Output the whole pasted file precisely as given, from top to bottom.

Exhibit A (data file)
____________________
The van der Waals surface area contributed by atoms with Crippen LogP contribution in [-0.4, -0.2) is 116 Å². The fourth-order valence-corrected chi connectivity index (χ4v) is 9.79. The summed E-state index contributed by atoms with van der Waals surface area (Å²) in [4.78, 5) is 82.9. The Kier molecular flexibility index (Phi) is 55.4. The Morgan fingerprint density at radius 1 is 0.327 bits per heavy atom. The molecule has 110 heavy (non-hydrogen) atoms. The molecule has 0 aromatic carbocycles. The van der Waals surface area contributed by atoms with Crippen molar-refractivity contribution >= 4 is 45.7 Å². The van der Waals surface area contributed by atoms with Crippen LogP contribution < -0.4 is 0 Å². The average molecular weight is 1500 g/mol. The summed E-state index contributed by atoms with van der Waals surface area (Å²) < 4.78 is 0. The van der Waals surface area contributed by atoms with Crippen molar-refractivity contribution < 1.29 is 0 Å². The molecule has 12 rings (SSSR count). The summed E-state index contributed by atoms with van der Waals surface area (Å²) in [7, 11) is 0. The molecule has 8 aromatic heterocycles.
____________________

The van der Waals surface area contributed by atoms with Crippen LogP contribution in [-0.4, -0.2) is 116 Å². The fourth-order valence-corrected chi connectivity index (χ4v) is 9.79. The summed E-state index contributed by atoms with van der Waals surface area (Å²) in [4.78, 5) is 82.9. The Kier molecular flexibility index (Phi) is 55.4. The Morgan fingerprint density at radius 1 is 0.327 bits per heavy atom. The molecule has 110 heavy (non-hydrogen) atoms. The molecule has 0 aromatic carbocycles. The van der Waals surface area contributed by atoms with Crippen molar-refractivity contribution >= 4 is 45.7 Å². The van der Waals surface area contributed by atoms with Crippen LogP contribution < -0.4 is 0 Å². The average molecular weight is 1500 g/mol. The summed E-state index contributed by atoms with van der Waals surface area (Å²) < 4.78 is 0. The van der Waals surface area contributed by atoms with Crippen molar-refractivity contribution < 1.29 is 0 Å². The molecule has 12 rings (SSSR count). The summed E-state index contributed by atoms with van der Waals surface area (Å²) in [7, 11) is 0. The molecule has 8 aromatic heterocycles.